– Carlos
    Oct 3, 2013 at 11:19
  • 1
    $\begingroup$ @Carlos: excitation by (relatively) high energy electrons is a messy process and you'll end up with He atoms in lots of different excited states. As Mark says, I doubt small tweaks to the electron energy would make much difference, though changing the energy by a factor of ten might. Adjusting the He pressure will make some difference to the colour because collisions between excited He atoms can transfer energy between them. I think He tends to give a violet colour at high(ish) pressure and blue/green at low(ish) pressure. $\endgroup$ Oct 3, 2013 at 13:46
  • 2
    $\begingroup$ @JohnRennie: Great, I do understand better now after yours and Mark comments. Question: how does one get a feel for the energy required to make a difference in the emitted light? Since the jump in visible light (400-700 nm) energies do not change much (range of 1.8 – 3.1 eV) compared to the incoming electrons (150-300 eV) energies, it seems that this range is tiny and I must be missing something? Continued below. $\endgroup$
    – Carlos
    Oct 3, 2013 at 17:46
  • 1
    $\begingroup$ In addition to the explanation made in this answer, here's another thing to consider. Many of these lines probably are not transitions to the ground state. Therefore the wavelengths of the lines do not have to match up in any way with the excitation energy of the initial state. For example, the red line could be emitted in a transition from a very high energy state to another high-energy state close below it. $\endgroup$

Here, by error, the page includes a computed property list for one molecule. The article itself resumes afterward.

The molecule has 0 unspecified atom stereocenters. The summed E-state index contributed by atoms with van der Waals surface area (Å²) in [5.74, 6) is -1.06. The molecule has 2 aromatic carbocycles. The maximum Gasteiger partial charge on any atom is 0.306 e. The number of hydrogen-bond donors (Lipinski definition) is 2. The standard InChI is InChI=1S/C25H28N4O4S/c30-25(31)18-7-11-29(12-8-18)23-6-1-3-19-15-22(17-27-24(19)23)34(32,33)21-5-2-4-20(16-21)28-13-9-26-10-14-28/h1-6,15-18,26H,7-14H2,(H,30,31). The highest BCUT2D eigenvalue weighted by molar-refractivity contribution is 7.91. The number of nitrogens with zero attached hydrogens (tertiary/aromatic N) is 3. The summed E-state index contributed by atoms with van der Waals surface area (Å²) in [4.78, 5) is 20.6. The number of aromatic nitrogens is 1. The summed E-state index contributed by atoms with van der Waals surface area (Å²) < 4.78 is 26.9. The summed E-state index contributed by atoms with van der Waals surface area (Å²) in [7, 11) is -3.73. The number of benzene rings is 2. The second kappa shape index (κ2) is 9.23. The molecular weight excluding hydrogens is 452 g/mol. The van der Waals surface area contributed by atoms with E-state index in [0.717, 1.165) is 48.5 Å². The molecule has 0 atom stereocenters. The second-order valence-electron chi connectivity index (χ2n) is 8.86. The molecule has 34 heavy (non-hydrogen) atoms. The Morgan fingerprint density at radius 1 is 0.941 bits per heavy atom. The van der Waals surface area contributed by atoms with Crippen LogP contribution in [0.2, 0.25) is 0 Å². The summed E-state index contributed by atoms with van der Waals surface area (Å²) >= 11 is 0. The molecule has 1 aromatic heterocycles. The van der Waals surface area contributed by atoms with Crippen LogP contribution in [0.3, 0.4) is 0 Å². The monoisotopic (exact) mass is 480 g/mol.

– user4552
    Oct 13, 2014 at 15:58
  • 1
    $\begingroup$ Is there really no satisfactory answer for this? $\endgroup$ Mar 22, 2018 at 21:49
0
$\begingroup$

It is the 492 nm line. It is monochromatic. Only a single spectral line is observed through a visual inspection using a grating, and the spectroscope gives this value to better than 0.2 nm at this point. I do not know why only one line should be produced.

$\endgroup$
-1
$\begingroup$

In an esoteric sense, the helium has enough components to be helium but there isn't quite enough room, due to the surrounding pressures. The variable density of electrons is 'simply pressuring the helium' so after the helium is sufficiently annoyed ( and starts producing the cyan output) increasing the density doesn't increase the helium's output, it's only annoyed or calm. Now why the output is specifically cyan? That theory can wait >:)

$\endgroup$
1
  • 1
    $\begingroup$ "Now why the output is specifically cyan?" is not a good answer to the OP's question, which exactly what s/he is asking. Furthermore what is an "annoyed" helium atom? $\endgroup$
    – Gonenc
    Jun 6, 2015 at 22:23

Your Answer

By clicking “Post Your Answer”, you agree to our terms of service and acknowledge you have read our privacy policy.

Not the answer you're looking for? Browse other questions tagged or ask your own question.